If You See Pink Waves, This Is What It Means
Off the California coastline, fluorescent water is making waves.
If you live in San Diego, you may have noticed some strangely colored water at the beach recently. And while the pink-hued ocean may have you wondering about algal blooms, as with pink snow or red tide, it’s actually an intentional dye job. Here’s everything you need to know about the fuchsia phenomenon, including why it’s happening, when to expect it to subside and if it’s environmentally safe.
Why Is the Water Pink?
Courtesy Erik Jepsen/UC San Diego
Scientists at the University of California, San Diego’s Scripps Institution of Oceanography and the University of Washington have teamed up to run an experimental study on how small freshwater outflows interact with the ocean’s surfzone. The project has been aptly titled “PiNC,” or Plumes in Nearshore Conditions.
PiNC is focused on the estuary and coastline at Los Peñasquitos Lagoon, a nature reserve outside of San Diego. Three freshwater creeks feed into the lagoon—Carmel Creek, Carroll Creek and Los Peñasquitos Creek—which, in turn, feed into the Pacific Ocean. Researchers have thus dropped the pink dye into the mouth of the estuary during ebb tides in order to track its journey out to the ocean.
How Long Will the Water Be Pink?
Scientists have released the dye in three rounds. The first drop was on Jan. 20, 2023, and the second was on Feb. 1, 2023. The third drop has not yet happened but is scheduled for sometime this month. The dye is visible to the naked eye for several hours after the drop and largely dissipates within 24 hours.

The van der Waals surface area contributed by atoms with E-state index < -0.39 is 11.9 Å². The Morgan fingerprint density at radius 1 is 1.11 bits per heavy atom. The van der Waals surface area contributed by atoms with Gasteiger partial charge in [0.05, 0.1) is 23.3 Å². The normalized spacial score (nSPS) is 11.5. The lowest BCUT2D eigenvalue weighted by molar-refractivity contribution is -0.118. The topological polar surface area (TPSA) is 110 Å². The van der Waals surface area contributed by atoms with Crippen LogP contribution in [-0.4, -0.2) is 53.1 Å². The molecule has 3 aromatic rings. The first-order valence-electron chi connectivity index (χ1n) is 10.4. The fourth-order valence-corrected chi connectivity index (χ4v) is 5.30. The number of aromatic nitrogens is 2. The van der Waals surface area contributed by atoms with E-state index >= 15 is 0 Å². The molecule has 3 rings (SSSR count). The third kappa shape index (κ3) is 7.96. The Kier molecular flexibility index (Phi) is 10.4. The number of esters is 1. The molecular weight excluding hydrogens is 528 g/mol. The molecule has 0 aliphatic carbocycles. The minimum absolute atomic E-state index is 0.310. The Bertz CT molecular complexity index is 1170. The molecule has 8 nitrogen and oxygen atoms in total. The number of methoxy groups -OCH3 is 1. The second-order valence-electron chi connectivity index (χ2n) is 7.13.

How Are Researchers Tracking the Pink Water?
The PiNC team is using numerous instruments, including drones, sensors attached to poles inserted into the sand at the surfzone, a fluorometer on a jet ski and sensors on the ocean floor. These devices will help the scientists measure not only the levels of light emitted from the dye at various stages in its migration, but also the water’s salinity, tides, temperatures, and wave height. All of this data will provide a holistic picture of the water’s movement and the freshwater plume’s absorption into the ocean.
Is the Pink Water Safe?
The pink dye is completely nontoxic and poses no threats to the watershed or the humans and wildlife that live there. However, if you reside in the San Diego area, researchers are asking potential beachgoers to avoid the estuary on the dye drop dates, so as not to interfere with the experiment.
What Is the Significance of the Pink Dye Experiment?
Courtesy Scripps Institution of Oceanography at UC San Diego
While pink dye has been used to track the interactions between fresh- and saltwater before, the PiNC study is the first of its kind in this particular location. Researchers state that similar existing oceanographic studies have focused predominantly on large-scale freshwater plumes, not on small- and moderate-scale ones like that at Los Peñasquitos.
In the words of Alex Simpson, a postdoctoral candidate at Scripps and member of the PiNC team, “Los Peñasquitos Lagoon is a very dynamic system, with different elements changing each day, often even over the course of one day…I am looking forward to seeing how the balance of physical forces—ocean waves competing against river outflow—determine the fate of the estuary water as it enters the coastal ocean.”
Because rivers carry important materials such as sediment, pollutants and larvae out to the ocean, tracking the flow of the pink water will ultimately help scientists understand how these materials get distributed in our ecosystems.
- Scripps Institution of Oceanography: Plumes in Nearshore Conditions
- PopSci: Gnarly pink waves crash near San Diego